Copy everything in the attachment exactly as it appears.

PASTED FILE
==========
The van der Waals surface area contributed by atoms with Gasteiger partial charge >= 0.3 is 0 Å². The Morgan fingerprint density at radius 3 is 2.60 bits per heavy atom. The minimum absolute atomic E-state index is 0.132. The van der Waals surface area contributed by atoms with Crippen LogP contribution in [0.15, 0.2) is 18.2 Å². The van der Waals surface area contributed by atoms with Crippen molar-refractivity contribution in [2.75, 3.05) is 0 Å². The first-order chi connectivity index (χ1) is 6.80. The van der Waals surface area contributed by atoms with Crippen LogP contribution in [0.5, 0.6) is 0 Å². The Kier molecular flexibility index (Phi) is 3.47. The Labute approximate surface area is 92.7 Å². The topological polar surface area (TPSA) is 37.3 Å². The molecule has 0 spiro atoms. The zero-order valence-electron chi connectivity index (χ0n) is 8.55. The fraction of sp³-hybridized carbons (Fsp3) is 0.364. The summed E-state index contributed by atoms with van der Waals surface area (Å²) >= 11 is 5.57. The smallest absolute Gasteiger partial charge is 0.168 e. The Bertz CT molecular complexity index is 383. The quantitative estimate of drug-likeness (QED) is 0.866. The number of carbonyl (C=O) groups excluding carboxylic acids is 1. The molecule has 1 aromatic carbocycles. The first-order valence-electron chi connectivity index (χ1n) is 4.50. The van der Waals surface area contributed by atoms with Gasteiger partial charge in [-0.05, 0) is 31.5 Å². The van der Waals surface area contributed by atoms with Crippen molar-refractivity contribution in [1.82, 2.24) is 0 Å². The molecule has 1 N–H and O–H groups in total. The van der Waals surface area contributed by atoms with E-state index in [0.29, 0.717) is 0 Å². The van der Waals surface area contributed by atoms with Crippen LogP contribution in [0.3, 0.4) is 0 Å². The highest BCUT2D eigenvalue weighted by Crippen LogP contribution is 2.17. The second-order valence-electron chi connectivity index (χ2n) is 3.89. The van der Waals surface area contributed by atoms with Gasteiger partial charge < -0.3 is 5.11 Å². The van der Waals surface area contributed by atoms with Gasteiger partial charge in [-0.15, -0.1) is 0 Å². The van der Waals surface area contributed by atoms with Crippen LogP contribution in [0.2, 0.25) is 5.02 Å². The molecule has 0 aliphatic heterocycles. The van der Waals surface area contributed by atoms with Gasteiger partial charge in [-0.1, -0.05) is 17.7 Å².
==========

The van der Waals surface area contributed by atoms with Gasteiger partial charge >= 0.3 is 0 Å². The Morgan fingerprint density at radius 3 is 2.60 bits per heavy atom. The minimum absolute atomic E-state index is 0.132. The van der Waals surface area contributed by atoms with Crippen LogP contribution in [0.15, 0.2) is 18.2 Å². The van der Waals surface area contributed by atoms with Crippen molar-refractivity contribution in [2.75, 3.05) is 0 Å². The first-order chi connectivity index (χ1) is 6.80. The van der Waals surface area contributed by atoms with Crippen LogP contribution in [0.5, 0.6) is 0 Å². The Kier molecular flexibility index (Phi) is 3.47. The Labute approximate surface area is 92.7 Å². The topological polar surface area (TPSA) is 37.3 Å². The molecule has 0 spiro atoms. The zero-order valence-electron chi connectivity index (χ0n) is 8.55. The fraction of sp³-hybridized carbons (Fsp3) is 0.364. The summed E-state index contributed by atoms with van der Waals surface area (Å²) >= 11 is 5.57. The smallest absolute Gasteiger partial charge is 0.168 e. The Bertz CT molecular complexity index is 383. The quantitative estimate of drug-likeness (QED) is 0.866. The number of carbonyl (C=O) groups excluding carboxylic acids is 1. The molecule has 1 aromatic carbocycles. The first-order valence-electron chi connectivity index (χ1n) is 4.50. The van der Waals surface area contributed by atoms with Gasteiger partial charge in [-0.05, 0) is 31.5 Å². The van der Waals surface area contributed by atoms with Crippen molar-refractivity contribution in [1.82, 2.24) is 0 Å². The molecule has 1 N–H and O–H groups in total. The van der Waals surface area contributed by atoms with E-state index in [0.29, 0.717) is 0 Å². The van der Waals surface area contributed by atoms with Crippen LogP contribution in [0.3, 0.4) is 0 Å². The highest BCUT2D eigenvalue weighted by Crippen LogP contribution is 2.17. The second-order valence-electron chi connectivity index (χ2n) is 3.89. The van der Waals surface area contributed by atoms with Gasteiger partial charge < -0.3 is 5.11 Å². The van der Waals surface area contributed by atoms with Gasteiger partial charge in [-0.15, -0.1) is 0 Å². The van der Waals surface area contributed by atoms with Crippen LogP contribution in [0.2, 0.25) is 5.02 Å². The molecule has 0 aliphatic heterocycles. The van der Waals surface area contributed by atoms with Gasteiger partial charge in [-0.1, -0.05) is 17.7 Å².